The evolution of hard disk storage shows how we've managed to shrink down technology over decades. From having a room full of disks and tapes to owning a single drive that one could hold in the palm of one's hands, we've managed to develop portable devices for storing data. However, one thing has plagued all storage media to this day. Reading and writing have traditionally been done using magnetic heads. Thus, the disk layers themselves would have to be magnetizable. Hyper Physics notes that ferromagnetism is a unique property of some metals that enable them to become magnetized. New research into antiferromagnetic materials has opened the door to new options in AI and memory construction.
New Research into Antiferromagnetic Materials
A paper published in Nature outlines some cutting-edge research that might help us to develop more resilient storage devices and increase the rate of AI processing of data sets. Antiferromagnetic (AFM) materials are resilient to magnetic interference, making them ideal for specific uses. Among the possible benefits of this new material subset include cryptocurrency mining, AI processing, and even space programs.
Most AI processing systems, from Siri to Alexa, to Netflix, utilize large data sets. They collect voice patterns, searches, and several other elements to provide better service to their clients. Yet as the data sets grow, the storage space and processing power needed to gain insights also rise exponentially. The development of AFM materials may provide a cost-effective way for these massive lakes of data to be processed more efficiently by AI agents.
Arpaci, S., Lopez-Dominguez, V., Shi, J. et al. Observation of current-induced switching in non-collinear antiferromagnetic IrMn3 by differential voltage measurements. Nat Commun 12, 3828 (2021). https://doi.org/10.1038/s41467-021-24237-y
The Current Paradigm in Big Data
The best current solution that businesses have for dealing with data lakes is physical or cloud storage. Both of these rely on, at their core, magnetic-based memory storage. They are naturally rapid and don't wear out through regular read/write cycles, making them ideal for an enduring data set. Since these massive businesses are such lucrative markets, the semiconductor manufacturers have spent billions over the last decade improving magnetic RAM (MRAM) processes to be more efficient. Unfortunately, today's MRAM systems are built atop ferromagnetic materials.
High-performance AI applications can utilize these MRAM modules, but they are far less efficient since they require large-capacity transistors just to supply data at the rate that the AI can process it. The bottleneck, therefore, is in the materials used to manufacture these MRAM modules. An additional bottleneck is that these MRAM modules take up significant space. Finally, the limitation in scaling these modules down comes from the impact of the ferromagnetic materials when magnetic fields become concentrated. As a result, the current density of MRAM models is the best we'll probably get through typical ferromagnetic material bases. Thus, research into AFM materials seems to be the best way forward. With more efficient materials at the base of these systems, we can scale them down in size more effectively.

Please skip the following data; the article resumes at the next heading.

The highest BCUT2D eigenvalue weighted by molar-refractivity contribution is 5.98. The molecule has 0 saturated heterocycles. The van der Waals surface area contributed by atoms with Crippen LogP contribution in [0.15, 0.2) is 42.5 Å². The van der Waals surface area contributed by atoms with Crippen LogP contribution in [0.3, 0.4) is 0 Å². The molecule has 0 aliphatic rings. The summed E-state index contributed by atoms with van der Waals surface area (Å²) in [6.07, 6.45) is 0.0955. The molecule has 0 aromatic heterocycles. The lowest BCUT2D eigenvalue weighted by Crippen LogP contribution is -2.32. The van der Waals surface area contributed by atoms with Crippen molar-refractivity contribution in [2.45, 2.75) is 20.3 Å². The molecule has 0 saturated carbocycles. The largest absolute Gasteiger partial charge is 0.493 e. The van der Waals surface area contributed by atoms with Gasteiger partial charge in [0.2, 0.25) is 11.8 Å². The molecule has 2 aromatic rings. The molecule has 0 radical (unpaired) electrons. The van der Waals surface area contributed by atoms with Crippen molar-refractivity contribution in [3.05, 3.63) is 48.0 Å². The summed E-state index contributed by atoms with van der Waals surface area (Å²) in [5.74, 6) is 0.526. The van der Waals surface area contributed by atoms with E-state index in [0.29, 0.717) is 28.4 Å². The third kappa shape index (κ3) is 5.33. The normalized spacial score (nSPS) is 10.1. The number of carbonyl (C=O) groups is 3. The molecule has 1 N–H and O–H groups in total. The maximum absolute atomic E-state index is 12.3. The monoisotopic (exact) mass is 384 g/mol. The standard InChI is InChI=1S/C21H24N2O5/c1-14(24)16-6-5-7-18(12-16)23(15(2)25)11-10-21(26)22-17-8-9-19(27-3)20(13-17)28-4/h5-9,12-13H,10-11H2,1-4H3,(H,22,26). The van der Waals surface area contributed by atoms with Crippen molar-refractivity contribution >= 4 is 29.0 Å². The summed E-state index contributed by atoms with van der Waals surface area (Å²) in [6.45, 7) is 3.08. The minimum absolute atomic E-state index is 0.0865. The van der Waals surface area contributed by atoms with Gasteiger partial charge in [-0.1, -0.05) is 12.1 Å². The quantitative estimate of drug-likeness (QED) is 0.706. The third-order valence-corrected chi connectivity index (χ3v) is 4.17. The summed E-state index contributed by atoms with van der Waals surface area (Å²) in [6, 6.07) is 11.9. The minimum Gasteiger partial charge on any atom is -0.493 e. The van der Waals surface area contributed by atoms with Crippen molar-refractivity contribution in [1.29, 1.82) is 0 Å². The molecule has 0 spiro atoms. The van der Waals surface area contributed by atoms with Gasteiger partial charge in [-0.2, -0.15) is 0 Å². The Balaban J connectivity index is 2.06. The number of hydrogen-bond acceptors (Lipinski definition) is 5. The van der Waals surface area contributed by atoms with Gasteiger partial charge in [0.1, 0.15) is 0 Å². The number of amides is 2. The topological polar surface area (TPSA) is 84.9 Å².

The Savior of Future Computing
AFM materials demonstrate inherently faster dynamics than the ferromagnetic bases used to build contemporary MRAM modules. There are no macroscopic magnetic poles that allow AFM materials to perform well without magnetic fields interacting with the module's processes. Since AFMs can also be scaled down, they could theoretically form the basis for much smaller MRAM modules once the material becomes available. Most security officials will have already spotted another crucial benefit to AFM modules. Typical disk drives can be erased or corrupted through exposure to magnetic fields. AFM-based modules would have no such weakness since they wouldn't be affected by external magnets.
Building On the Success of the Past
In 2020, Tech Xplore mentioned an experiment that saw electrical writing of data onto an AFM chip-base. The device used platinum manganese (PtMn) to significantly reduce the size of the module and reduce the electrical current needed for a successful write cycle. What's more important, the module was the first ever built that was compatible with current semiconductor manufacturing processes. This breakthrough is significant because it means memory producers could use their existing equipment and techniques to start producing AFM MRAM modules en-masse.
The current research uses a new material, iridium manganese (IrMn3), to simplify the read and write processes. AFM materials typically have smaller read and write signals than their ferromagnetic competitors. The new design model utilizes six electrical terminals to increase efficiency - an improvement over the four terminals used in the 2020 experiment.
What Should We Expect?
It's not a sure thing that AFM will be the future of data storage and processing, but the signs are promising. Without magnetic interference, we could see memory modules being shrunk down even further. In addition, modules for use in space become far more efficient since it doesn't have to worry about interference from background sources. The applications may vary significantly from one to another, but the underlying technology remains the same. Once manufacturers start adopting and fine-tuning the processes, we could see a significant change in how we consider mass storage devices.